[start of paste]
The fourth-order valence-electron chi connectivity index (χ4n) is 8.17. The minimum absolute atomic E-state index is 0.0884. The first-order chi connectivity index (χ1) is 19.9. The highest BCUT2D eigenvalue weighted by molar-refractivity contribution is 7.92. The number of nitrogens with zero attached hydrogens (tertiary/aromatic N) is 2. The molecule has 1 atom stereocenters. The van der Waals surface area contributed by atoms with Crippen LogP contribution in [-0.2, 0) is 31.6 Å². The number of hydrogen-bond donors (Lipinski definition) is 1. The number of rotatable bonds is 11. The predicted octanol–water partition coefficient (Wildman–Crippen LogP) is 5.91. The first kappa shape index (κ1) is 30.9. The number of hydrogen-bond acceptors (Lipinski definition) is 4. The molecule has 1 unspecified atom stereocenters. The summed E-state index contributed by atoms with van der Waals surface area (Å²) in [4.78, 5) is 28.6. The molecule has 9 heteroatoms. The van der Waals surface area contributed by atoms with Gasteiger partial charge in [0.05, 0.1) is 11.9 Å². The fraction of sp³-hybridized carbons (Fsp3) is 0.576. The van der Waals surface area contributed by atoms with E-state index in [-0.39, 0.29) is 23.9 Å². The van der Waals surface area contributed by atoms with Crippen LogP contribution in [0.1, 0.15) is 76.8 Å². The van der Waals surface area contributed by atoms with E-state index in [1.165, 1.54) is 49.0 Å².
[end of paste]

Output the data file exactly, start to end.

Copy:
The fourth-order valence-electron chi connectivity index (χ4n) is 8.17. The minimum absolute atomic E-state index is 0.0884. The first-order chi connectivity index (χ1) is 19.9. The highest BCUT2D eigenvalue weighted by molar-refractivity contribution is 7.92. The number of nitrogens with zero attached hydrogens (tertiary/aromatic N) is 2. The molecule has 1 atom stereocenters. The van der Waals surface area contributed by atoms with Crippen LogP contribution in [-0.2, 0) is 31.6 Å². The number of hydrogen-bond donors (Lipinski definition) is 1. The number of rotatable bonds is 11. The predicted octanol–water partition coefficient (Wildman–Crippen LogP) is 5.91. The first kappa shape index (κ1) is 30.9. The number of hydrogen-bond acceptors (Lipinski definition) is 4. The molecule has 1 unspecified atom stereocenters. The summed E-state index contributed by atoms with van der Waals surface area (Å²) in [4.78, 5) is 28.6. The molecule has 9 heteroatoms. The van der Waals surface area contributed by atoms with Gasteiger partial charge in [0.05, 0.1) is 11.9 Å². The fraction of sp³-hybridized carbons (Fsp3) is 0.576. The van der Waals surface area contributed by atoms with E-state index in [-0.39, 0.29) is 23.9 Å². The van der Waals surface area contributed by atoms with Crippen LogP contribution in [0.1, 0.15) is 76.8 Å². The van der Waals surface area contributed by atoms with E-state index in [1.165, 1.54) is 49.0 Å².